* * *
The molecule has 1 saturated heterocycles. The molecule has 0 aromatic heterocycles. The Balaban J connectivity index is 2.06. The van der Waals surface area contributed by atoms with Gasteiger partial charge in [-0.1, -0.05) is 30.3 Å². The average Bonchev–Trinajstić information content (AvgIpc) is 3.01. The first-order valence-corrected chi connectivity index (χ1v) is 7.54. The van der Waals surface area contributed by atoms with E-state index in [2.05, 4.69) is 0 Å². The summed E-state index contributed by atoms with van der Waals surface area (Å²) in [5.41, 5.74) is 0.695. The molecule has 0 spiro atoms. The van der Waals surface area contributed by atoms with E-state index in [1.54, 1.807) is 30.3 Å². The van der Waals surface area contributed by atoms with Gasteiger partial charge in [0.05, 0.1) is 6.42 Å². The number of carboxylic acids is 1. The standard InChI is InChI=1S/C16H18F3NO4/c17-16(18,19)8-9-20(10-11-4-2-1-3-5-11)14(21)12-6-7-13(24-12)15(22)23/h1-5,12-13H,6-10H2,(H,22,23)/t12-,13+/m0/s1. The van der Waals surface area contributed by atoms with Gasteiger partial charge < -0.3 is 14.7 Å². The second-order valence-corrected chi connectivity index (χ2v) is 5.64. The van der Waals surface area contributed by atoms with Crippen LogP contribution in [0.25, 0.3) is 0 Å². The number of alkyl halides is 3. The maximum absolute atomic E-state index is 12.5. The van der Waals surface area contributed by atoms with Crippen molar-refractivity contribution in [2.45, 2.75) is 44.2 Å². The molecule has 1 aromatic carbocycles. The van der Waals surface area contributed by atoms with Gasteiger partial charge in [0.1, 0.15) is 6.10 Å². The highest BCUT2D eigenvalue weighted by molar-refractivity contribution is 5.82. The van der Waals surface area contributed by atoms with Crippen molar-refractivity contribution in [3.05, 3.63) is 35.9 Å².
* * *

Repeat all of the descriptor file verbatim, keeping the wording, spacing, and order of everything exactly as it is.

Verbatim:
The molecule has 1 saturated heterocycles. The molecule has 0 aromatic heterocycles. The Balaban J connectivity index is 2.06. The van der Waals surface area contributed by atoms with Gasteiger partial charge in [-0.1, -0.05) is 30.3 Å². The average Bonchev–Trinajstić information content (AvgIpc) is 3.01. The first-order valence-corrected chi connectivity index (χ1v) is 7.54. The van der Waals surface area contributed by atoms with E-state index in [2.05, 4.69) is 0 Å². The summed E-state index contributed by atoms with van der Waals surface area (Å²) in [5.41, 5.74) is 0.695. The molecule has 0 spiro atoms. The van der Waals surface area contributed by atoms with E-state index in [1.54, 1.807) is 30.3 Å². The van der Waals surface area contributed by atoms with Gasteiger partial charge in [0.05, 0.1) is 6.42 Å². The number of carboxylic acids is 1. The standard InChI is InChI=1S/C16H18F3NO4/c17-16(18,19)8-9-20(10-11-4-2-1-3-5-11)14(21)12-6-7-13(24-12)15(22)23/h1-5,12-13H,6-10H2,(H,22,23)/t12-,13+/m0/s1. The van der Waals surface area contributed by atoms with Gasteiger partial charge < -0.3 is 14.7 Å². The second-order valence-corrected chi connectivity index (χ2v) is 5.64. The van der Waals surface area contributed by atoms with Crippen LogP contribution in [0.25, 0.3) is 0 Å². The number of alkyl halides is 3. The maximum absolute atomic E-state index is 12.5. The van der Waals surface area contributed by atoms with Crippen molar-refractivity contribution in [2.45, 2.75) is 44.2 Å². The molecule has 1 aromatic carbocycles. The van der Waals surface area contributed by atoms with Gasteiger partial charge in [0.1, 0.15) is 6.10 Å². The highest BCUT2D eigenvalue weighted by molar-refractivity contribution is 5.82. The van der Waals surface area contributed by atoms with Crippen molar-refractivity contribution in [3.05, 3.63) is 35.9 Å².